- Fast and efficient size-based separations of polymers using ultra-high-pressure liquid chromatography
- Journal of Chromatography A
- Volume | Issue number
- 1218 | 11
- Pages (from-to)
- Document type
- Faculty of Science (FNWI)
- Van 't Hoff Institute for Molecular Sciences (HIMS)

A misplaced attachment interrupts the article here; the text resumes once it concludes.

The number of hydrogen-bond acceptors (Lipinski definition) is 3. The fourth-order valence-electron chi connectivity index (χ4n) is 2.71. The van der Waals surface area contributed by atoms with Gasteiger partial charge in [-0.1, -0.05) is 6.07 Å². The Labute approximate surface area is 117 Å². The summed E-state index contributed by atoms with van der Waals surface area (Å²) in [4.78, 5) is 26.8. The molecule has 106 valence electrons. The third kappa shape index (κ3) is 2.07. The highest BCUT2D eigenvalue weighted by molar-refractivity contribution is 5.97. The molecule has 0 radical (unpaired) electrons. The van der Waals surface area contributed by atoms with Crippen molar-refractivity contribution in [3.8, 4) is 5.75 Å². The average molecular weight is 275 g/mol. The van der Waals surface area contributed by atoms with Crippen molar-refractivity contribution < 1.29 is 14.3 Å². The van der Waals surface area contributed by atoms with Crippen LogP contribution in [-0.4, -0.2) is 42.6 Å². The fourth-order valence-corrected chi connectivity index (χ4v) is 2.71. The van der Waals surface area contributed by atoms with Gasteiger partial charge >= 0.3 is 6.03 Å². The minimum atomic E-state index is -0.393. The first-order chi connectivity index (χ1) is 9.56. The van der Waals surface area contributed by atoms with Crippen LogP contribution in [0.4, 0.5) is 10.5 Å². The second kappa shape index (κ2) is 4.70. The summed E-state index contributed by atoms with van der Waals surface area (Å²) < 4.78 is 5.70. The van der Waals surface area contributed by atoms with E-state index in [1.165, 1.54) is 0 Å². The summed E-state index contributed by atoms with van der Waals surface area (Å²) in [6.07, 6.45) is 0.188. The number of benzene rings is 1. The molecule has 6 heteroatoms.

Ultra-high-pressure liquid chromatography (UHPLC) has great potential for the separations of both small molecules and polymers. However, the implementation of UHPLC for the analysis of macromolecules invokes several problems. First, to provide information on the molecular-weight distribution of a polymer, size-exclusion (SEC) columns with specific pore sizes are needed. Development of packing materials with large pore diameters and pore volumes which are mechanically stable at ultra-high-pressures is a technological challenge. Additionally, narrow-bore columns are typically used in UHPLC to minimize the problem of heat dissipation. Such columns pose stringent requirements on the extra-column dispersion, especially for large (slowly diffusing) molecules. Finally, UHPLC conditions generate high shear rates, which may affect polymer chains. The possibilities and limitations of UHPLC for size-based separations of polymers are addressed in the present study. We demonstrate the feasibility of conducting efficient and very fast size-based separations of polymers using conventional and wide-bore (4.6 mm I.D.) UHPLC columns. The wider columns allow minimization of the extra-column contribution to the observed peak widths down to an insignificant level. Reliable SEC separations of polymers with molecular weights up to ca. 50 kDa are achieved within less than 1 min at pressures of about 66 MPa. Due to the small particles used in UHPLC it is possible to separate high-molecular-weight polymers (50 kDa ≤ Mr ≤ 1-3 MDa, upper limit depends on the flow rate) in the hydrodynamic-chromatography (HDC) mode. Very fast and efficient HDC separations are presented. For very large polymer molecules (typically larger than several MDa, depending on the flow rate) two chromatographic peaks are observed. This is attributed to the onset of molecular deformation at high shear rates and the simultaneous actions of hydrodynamic and slalom chromatography.
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